If you’re moving out soon, you may not want to get too many improvements made, as you won’t personally reap the benefits of them.

However, a low rating can put off potential buyers, as they may worry that the house is poorly maintained in general or will be very expensive to heat. It’s better to make changes that will improve your rating the most, such as installing a new boiler.

Looking to Sell Your Home?

When it’s time to sell your home in Rugby, an EPC is a legal requirement, but luckily, it’s a quick, easy process to get your grade, and is something your estate agent can advise on.

Although it may seem like a pain when you have a million things to do, it’s easy to find an assessor to provide energy reports, and you may find it useful to have some tailored suggestions on how to improve your home’s energy efficiency and improve your existing EPC.

For further help with your EPC, please contact us and we will be happy to advise and recommend. Call us on 01788 550044 or email us at rugby@horts.co.uk.

You can also request a valuation here

Frequently Asked Questions About Energy Efficiency Requirements

What is an EPC rating?

An EPC rating, or Energy Performance Certificate rating, assesses the energy efficiency of a property on a scale from A (most efficient) to G (least efficient). It indicates the potential energy costs and environmental impact associated with heating and hot water usage in the home.

Do I need an EPC to sell my home?

Yes, it's a legal requirement to have an EPC when selling a home in England and Wales. The certificate provides valuable information to potential buyers about the property's energy efficiency and potential energy bills.

What are the energy efficiency requirements for selling a property?

When selling a property, it must meet a minimum energy efficiency standard (MEES). This standard ensures that homes meet certain energy efficiency levels, contributing to reduced energy costs and environmental impact.

How can I improve my EPC rating?

Improving your energy rating with accredited domestic energy assessors can involve simple measures like installing low-energy light bulbs, adding insulation, upgrading your boiler, or even considering renewable energy sources like solar panels. These improvements not only enhance the property's energy efficiency but also reduce potential energy bills for future occupants, improving property performance and reducing energy usage.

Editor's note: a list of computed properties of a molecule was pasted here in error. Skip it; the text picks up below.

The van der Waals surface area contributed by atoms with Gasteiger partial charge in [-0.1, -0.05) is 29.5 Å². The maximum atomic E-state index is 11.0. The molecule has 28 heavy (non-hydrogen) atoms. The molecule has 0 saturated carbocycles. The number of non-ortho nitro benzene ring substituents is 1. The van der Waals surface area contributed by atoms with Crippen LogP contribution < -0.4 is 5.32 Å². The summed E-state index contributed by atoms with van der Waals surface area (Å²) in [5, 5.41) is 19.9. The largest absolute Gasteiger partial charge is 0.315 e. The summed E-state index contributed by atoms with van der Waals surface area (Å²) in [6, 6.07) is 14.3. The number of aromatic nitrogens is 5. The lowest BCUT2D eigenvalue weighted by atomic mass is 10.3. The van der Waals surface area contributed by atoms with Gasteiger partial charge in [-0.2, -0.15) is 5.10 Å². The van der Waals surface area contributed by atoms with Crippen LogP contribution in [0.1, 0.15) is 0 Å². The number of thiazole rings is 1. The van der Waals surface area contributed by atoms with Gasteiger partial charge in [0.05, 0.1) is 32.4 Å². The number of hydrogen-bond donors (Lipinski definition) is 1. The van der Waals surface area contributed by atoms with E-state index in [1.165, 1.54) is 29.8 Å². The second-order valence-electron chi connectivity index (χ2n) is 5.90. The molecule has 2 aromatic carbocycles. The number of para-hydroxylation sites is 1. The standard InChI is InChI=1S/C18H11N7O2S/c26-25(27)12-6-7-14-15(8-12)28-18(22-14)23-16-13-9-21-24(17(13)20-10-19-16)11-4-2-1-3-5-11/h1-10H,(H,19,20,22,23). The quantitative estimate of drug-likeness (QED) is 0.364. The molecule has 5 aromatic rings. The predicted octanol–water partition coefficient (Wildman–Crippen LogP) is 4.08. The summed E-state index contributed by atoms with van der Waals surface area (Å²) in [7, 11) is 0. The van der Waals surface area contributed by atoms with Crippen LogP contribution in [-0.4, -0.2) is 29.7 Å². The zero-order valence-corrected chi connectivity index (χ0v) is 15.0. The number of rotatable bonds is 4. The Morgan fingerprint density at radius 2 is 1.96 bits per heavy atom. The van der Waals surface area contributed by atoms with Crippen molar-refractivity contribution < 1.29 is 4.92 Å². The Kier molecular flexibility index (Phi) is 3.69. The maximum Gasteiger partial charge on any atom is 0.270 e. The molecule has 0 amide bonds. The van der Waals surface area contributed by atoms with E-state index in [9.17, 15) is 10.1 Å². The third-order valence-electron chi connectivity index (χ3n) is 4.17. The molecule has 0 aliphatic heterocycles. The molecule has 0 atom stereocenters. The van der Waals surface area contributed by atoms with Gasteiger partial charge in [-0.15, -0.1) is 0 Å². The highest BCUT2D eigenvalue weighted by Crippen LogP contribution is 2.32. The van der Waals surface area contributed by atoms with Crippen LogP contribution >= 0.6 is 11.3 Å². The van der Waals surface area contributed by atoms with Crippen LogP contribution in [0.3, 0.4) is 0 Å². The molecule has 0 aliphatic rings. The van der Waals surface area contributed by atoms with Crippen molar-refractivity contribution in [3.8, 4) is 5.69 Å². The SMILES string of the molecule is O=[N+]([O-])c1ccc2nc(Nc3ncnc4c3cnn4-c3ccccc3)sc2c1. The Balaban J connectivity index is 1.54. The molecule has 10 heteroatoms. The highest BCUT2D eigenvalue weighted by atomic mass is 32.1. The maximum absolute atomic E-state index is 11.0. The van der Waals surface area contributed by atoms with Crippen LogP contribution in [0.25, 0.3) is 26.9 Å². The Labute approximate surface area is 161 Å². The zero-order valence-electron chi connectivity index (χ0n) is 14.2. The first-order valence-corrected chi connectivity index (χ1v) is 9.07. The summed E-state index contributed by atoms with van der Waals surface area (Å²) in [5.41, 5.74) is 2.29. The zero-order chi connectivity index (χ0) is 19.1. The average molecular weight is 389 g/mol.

Share:


Recent Articles

20 June 2024

Should I Be Worried About A House Survey? 3 Common Issues Your Survey May Find

While surveys aren’t compulsory when you buy a home , it’s highly recommended. They mostly provide reassurance to buyers. But they also give you an objective view of the property’s condition and a heads-up about anything that needs fixing, either immediately or in the future....

13 June 2024

Landlord Guide To Changing The Locks On A Rental Property

As a landlord, ensuring the safety and security of your rental property in Northampton or Rugby is paramount. Changing the locks on a rental property can be a crucial step in maintaining this security, especially between tenancies. This guide will walk you through why, when, and how to change...

6 June 2024

Selling Your Home? Here's How To Get Your Energy Performance Certificate (Epc)

Since 2007, anyone who sells their home in England and Wales needs to get an Energy Performance Certificate, or EPC. An EPC is a rating of energy efficiency, which runs from A at the most efficient, to G, the least efficient.  This helps homebuyers work out the rough cost of energy if...

Get an instant online valuation

Find out how much your property is worth